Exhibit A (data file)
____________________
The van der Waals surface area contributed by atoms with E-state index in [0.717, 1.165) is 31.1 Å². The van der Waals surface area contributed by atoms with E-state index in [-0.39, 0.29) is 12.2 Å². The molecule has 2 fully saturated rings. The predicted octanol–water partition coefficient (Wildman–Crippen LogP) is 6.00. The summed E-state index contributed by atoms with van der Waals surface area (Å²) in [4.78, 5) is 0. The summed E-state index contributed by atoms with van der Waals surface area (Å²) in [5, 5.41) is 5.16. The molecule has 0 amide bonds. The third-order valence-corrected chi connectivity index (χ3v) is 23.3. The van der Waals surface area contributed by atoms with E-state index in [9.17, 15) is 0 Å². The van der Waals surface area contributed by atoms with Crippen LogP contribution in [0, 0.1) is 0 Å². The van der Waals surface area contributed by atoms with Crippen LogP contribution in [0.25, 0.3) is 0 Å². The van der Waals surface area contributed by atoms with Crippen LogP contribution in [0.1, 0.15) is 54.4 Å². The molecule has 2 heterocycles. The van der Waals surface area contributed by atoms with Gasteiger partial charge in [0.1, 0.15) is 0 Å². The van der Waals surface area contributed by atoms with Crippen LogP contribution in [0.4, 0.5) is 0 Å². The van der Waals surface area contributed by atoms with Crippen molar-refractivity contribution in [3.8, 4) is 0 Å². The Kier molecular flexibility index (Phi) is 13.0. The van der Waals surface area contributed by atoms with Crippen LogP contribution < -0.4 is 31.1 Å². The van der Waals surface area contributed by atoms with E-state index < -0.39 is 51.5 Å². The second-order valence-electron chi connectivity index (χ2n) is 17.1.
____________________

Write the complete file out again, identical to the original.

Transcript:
The van der Waals surface area contributed by atoms with E-state index in [0.717, 1.165) is 31.1 Å². The van der Waals surface area contributed by atoms with E-state index in [-0.39, 0.29) is 12.2 Å². The molecule has 2 fully saturated rings. The predicted octanol–water partition coefficient (Wildman–Crippen LogP) is 6.00. The summed E-state index contributed by atoms with van der Waals surface area (Å²) in [4.78, 5) is 0. The summed E-state index contributed by atoms with van der Waals surface area (Å²) in [5, 5.41) is 5.16. The molecule has 0 amide bonds. The third-order valence-corrected chi connectivity index (χ3v) is 23.3. The van der Waals surface area contributed by atoms with E-state index in [9.17, 15) is 0 Å². The van der Waals surface area contributed by atoms with Crippen LogP contribution in [0, 0.1) is 0 Å². The van der Waals surface area contributed by atoms with Crippen LogP contribution in [0.25, 0.3) is 0 Å². The van der Waals surface area contributed by atoms with Crippen LogP contribution in [0.1, 0.15) is 54.4 Å². The molecule has 2 heterocycles. The van der Waals surface area contributed by atoms with Gasteiger partial charge in [0.1, 0.15) is 0 Å². The van der Waals surface area contributed by atoms with Crippen LogP contribution in [0.4, 0.5) is 0 Å². The van der Waals surface area contributed by atoms with Crippen molar-refractivity contribution in [3.8, 4) is 0 Å². The Kier molecular flexibility index (Phi) is 13.0. The van der Waals surface area contributed by atoms with Crippen LogP contribution < -0.4 is 31.1 Å². The van der Waals surface area contributed by atoms with E-state index < -0.39 is 51.5 Å². The second-order valence-electron chi connectivity index (χ2n) is 17.1.